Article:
Dr Orietta Da Rold
Dott. in Ling. and Lett. Straniere (IULM, Milan), MA (Sheffield), PhD (De Montfort, Leicester)
T: +44 (0)116 252 2778
Dr Da Rold’s research interests are in Medieval Literature c. 1100-1500, Chaucer and the digital humanities. She researches how literature is influenced by questions of authorship, reading-habits and book production. She works on the social and cultural context of the circulation and transmission of medieval texts and books, and researches the codicology and palaeography of medieval manuscripts. She has published articles and books on the examination of Old and Middle English literary traditions from a material perspective, and on the use of electronic media in the humanities. She co-edited several books, including Textual Culture, Cultural Texts, 1000-2010 (Boydell & Brewer, 2010) and The Production and Use of English Manuscript: 1060 to 1220 (Leicester, 2010, e-book). She is also the editor of a forthcoming edition of the Canterbury Tales entitled A Digital Facsimile of Cambridge, University Library, MS Dd.4.24 of Chaucer’s Canterbury Tales (forthcoming hriOnline).
Her current project is a monograph length study of the revolutionary impact of paper in medieval manuscript production, whose initial stages were funded by 'The Bibliographical Society' with a Falconer Madan Award, which led to a visiting scholarship at Wolfson College, Oxford.
Her interest in the History of the Book translates in the Fellows’ Special Interest Group of the English Association on ‘The History of Books and Texts', which she co-convenes with Elaine Treharne. Her interest in medieval manuscripts and technology lead to an ESF Exploratory Workshop (co-applicant with Wendy Scase Birmingham) 'Applying Semantic Web Technologies To Medieval Manuscript Research', which took place in Birmingham in late March 2009. The ESF workshop inspired a new digital humanities project: Manuscripts Online (JISC, e-content Capital Programme), co-directed by Dr Da Rold and Michael Pidd (HRI, SHeffield). This is a major collaborative project which will enable users to search a very large body of online primary resources relating to written and early printed culture in Britain during the period 1000 to 1500.
Dr Da Rold has organised an international conference with Dr Philip Shaw (University of Leicester) and Aidan Conti ( University of Bergen) entitled: Writing Europe before 1450: A Colloquium (University of Bergen, 3rd-5th June 2012). She organised the 2007 and 2010 run of the Writing England Conference (University of Leicester). In 2009, she convened Quadrivium V (University of Leicester, 4-5 November), a postgraduate event funded by the Innovation Fund, Graduate School, University of Leicester and University of Birmingham, and is currently organising Quadrivium VIII in Sheffield under the auspices of the 'Manuscripts Online' Project. She organises sessions at the major international medieval conferences at Leeds and Kalamazoo. She sat on the New Chaucer Society Programming Committee.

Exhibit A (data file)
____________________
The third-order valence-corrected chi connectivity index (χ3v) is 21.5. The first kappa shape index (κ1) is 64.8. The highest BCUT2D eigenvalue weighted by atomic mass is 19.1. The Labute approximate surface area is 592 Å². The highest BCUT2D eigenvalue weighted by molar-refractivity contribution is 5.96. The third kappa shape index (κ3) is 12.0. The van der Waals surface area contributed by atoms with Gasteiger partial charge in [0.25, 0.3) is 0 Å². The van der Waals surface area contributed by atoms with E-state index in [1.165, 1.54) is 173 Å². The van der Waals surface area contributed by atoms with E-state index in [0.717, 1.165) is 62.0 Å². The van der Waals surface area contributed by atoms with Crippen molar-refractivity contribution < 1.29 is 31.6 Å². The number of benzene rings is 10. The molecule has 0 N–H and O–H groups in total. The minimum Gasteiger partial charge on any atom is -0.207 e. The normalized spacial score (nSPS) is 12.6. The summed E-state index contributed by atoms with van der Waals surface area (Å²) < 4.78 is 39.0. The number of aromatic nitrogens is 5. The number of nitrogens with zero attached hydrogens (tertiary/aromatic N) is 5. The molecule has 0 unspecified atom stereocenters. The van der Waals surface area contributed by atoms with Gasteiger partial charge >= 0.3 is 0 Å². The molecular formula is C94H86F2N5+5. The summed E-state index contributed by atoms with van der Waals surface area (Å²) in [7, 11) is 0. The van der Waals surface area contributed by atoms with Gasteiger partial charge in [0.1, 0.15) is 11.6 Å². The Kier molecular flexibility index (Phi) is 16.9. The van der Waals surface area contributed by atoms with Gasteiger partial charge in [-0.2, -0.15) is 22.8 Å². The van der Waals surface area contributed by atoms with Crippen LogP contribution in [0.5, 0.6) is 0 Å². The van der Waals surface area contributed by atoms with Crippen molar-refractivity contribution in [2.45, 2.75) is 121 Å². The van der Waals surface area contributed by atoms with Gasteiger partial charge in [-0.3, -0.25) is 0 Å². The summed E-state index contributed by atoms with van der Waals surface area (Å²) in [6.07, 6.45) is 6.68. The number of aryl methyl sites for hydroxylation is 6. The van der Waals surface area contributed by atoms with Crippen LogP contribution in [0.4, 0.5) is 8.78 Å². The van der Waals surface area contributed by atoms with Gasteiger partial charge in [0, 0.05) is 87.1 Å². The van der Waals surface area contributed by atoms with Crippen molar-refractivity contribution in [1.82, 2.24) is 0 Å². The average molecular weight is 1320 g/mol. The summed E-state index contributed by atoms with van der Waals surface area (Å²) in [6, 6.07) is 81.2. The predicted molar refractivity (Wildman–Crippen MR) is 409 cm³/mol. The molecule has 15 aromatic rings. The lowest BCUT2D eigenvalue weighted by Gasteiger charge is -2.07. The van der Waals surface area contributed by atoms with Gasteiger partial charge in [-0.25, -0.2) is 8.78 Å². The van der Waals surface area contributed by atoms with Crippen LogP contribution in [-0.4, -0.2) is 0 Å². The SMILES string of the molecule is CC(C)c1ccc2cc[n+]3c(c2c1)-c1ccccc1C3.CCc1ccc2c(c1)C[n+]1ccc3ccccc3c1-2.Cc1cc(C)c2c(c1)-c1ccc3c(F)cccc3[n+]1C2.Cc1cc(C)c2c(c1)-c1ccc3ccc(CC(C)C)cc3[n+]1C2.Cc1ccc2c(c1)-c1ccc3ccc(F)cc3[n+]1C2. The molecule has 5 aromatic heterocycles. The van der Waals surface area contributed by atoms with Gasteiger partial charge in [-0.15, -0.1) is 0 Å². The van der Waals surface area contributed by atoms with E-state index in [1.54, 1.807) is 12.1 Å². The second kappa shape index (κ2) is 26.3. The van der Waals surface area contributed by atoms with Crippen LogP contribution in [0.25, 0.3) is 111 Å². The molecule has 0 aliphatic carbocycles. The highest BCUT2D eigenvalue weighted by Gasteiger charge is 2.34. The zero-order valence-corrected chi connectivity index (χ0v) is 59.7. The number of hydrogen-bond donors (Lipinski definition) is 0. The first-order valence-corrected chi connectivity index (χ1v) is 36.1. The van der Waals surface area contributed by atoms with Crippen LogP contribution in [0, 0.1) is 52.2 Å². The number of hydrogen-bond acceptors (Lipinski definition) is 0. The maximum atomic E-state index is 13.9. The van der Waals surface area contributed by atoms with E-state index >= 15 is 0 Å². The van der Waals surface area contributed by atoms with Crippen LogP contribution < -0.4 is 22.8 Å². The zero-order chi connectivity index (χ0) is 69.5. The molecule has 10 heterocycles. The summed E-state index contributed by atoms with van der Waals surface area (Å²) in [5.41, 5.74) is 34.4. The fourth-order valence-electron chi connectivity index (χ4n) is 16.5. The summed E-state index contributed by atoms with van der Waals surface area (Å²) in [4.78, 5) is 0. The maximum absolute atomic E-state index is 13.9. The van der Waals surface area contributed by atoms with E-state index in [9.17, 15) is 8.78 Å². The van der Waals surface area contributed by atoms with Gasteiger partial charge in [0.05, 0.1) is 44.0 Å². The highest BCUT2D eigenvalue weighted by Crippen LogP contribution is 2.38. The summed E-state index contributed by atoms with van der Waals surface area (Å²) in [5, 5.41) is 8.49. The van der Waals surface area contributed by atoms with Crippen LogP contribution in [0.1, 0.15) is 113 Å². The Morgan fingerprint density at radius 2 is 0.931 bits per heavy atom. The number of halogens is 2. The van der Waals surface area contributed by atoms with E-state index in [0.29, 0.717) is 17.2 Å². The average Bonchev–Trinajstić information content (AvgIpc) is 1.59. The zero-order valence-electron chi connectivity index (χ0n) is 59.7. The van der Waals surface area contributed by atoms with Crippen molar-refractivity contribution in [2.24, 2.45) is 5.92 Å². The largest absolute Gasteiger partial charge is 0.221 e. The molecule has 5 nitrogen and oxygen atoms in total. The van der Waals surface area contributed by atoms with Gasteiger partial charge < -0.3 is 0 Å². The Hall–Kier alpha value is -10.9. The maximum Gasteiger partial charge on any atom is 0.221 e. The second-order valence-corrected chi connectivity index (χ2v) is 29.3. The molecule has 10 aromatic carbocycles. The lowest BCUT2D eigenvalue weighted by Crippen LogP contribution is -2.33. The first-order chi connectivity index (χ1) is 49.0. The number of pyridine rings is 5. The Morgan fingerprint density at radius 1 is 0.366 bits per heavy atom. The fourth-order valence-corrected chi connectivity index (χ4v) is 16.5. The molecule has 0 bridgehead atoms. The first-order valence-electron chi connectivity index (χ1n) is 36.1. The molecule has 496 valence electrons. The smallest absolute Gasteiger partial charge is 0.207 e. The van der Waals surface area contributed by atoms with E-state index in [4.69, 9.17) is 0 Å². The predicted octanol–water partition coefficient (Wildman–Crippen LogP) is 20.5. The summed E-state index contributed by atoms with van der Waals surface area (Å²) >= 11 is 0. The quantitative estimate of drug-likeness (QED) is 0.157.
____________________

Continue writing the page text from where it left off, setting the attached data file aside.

She is the editor of the late medieval section of Literature Compass, associate editor of Digital Medievalist, sits on the Digital Medievalist Executive Board. She is a member of the European Science Foundation (ESF) Pool of Reviewers, and a member of the advisory board of the Manuscripts of Ælfric's Catholic Homilies, lead by Kathryn Lowe (University of Glasgow) for the Mellon Foundation, ‘Making Medieval English Manuscripts: New Knowledge, New Technologies’.
- The Production and use of English Manuscripts 1060 to 1220
- Bibliographical Analysis of Medieval Paper Manuscripts of the West Midlands
- Manuscripts Online
Dr Da Rold has supervised a number of MA dissertations on Chaucer and medieval textual culture and literature. She is currently supervising one PhD on the identification of dialectal features specific to areas of Northern English, and is co-supervising one PhD student based at the University of Leeds on the AHRC-funded project, The Production and Use of English Manuscripts 1060 to 1220.
She would welcome research proposals on:
- Medieval literature in context;
- Authorship, reading-habits and book production (1000-1500);
- Manuscript studies (1000-1500);
- Medieval material textual cultures, including focused codicological, palaeographical and linguistic studies;
- Medieval studies and digital humanities;
- Editing and Textual Studies.
Recently completed PhD theses
Thomas Gobbitt, ‘Law in English Manuscripts 1060 to 1220’.
Teaching and Administration
- EN1010 Reading English
- EN2010 Chaucer (Convenor and tutor)
- EN2040 Medieval Literatures
- EN3010 Compulsory Dissertation (Supervisor)
- EN3189 Authring and Publishing Literature from Books to E-Books
- EN7223 Editing and textual Cultures (Convenor and tutor)
- EN7220 Introduction to Manuscript Studies (Convenor and tutor)
Current Administrative Roles
- Director MA in English Studies
- Medieval Research Centre Committee
- Graduate Committee
- Postgraduate Student and Staff Committee